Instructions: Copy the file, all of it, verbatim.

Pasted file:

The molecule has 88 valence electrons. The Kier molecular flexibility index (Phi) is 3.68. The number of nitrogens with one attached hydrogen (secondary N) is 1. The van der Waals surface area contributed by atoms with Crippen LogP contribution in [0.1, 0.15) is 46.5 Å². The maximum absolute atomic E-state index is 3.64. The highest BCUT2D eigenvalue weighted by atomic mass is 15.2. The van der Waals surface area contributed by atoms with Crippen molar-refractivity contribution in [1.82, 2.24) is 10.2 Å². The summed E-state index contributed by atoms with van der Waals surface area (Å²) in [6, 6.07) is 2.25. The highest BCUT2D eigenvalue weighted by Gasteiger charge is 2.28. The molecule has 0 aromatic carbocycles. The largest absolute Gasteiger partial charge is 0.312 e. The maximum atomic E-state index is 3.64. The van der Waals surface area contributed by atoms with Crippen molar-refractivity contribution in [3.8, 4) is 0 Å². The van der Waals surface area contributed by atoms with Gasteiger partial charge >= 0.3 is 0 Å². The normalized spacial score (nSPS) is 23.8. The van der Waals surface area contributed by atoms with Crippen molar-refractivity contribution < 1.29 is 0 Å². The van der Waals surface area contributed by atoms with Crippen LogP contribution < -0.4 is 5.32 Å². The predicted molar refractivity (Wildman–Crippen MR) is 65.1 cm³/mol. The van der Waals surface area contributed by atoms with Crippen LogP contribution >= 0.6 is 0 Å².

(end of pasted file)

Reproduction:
The molecule has 88 valence electrons. The Kier molecular flexibility index (Phi) is 3.68. The number of nitrogens with one attached hydrogen (secondary N) is 1. The van der Waals surface area contributed by atoms with Crippen LogP contribution in [0.1, 0.15) is 46.5 Å². The maximum absolute atomic E-state index is 3.64. The highest BCUT2D eigenvalue weighted by atomic mass is 15.2. The van der Waals surface area contributed by atoms with Crippen molar-refractivity contribution in [1.82, 2.24) is 10.2 Å². The summed E-state index contributed by atoms with van der Waals surface area (Å²) in [6, 6.07) is 2.25. The highest BCUT2D eigenvalue weighted by Gasteiger charge is 2.28. The molecule has 0 aromatic carbocycles. The largest absolute Gasteiger partial charge is 0.312 e. The maximum atomic E-state index is 3.64. The van der Waals surface area contributed by atoms with Crippen molar-refractivity contribution in [3.8, 4) is 0 Å². The van der Waals surface area contributed by atoms with Gasteiger partial charge >= 0.3 is 0 Å². The normalized spacial score (nSPS) is 23.8. The van der Waals surface area contributed by atoms with Crippen molar-refractivity contribution < 1.29 is 0 Å². The van der Waals surface area contributed by atoms with Crippen LogP contribution < -0.4 is 5.32 Å². The predicted molar refractivity (Wildman–Crippen MR) is 65.1 cm³/mol. The van der Waals surface area contributed by atoms with Crippen LogP contribution >= 0.6 is 0 Å².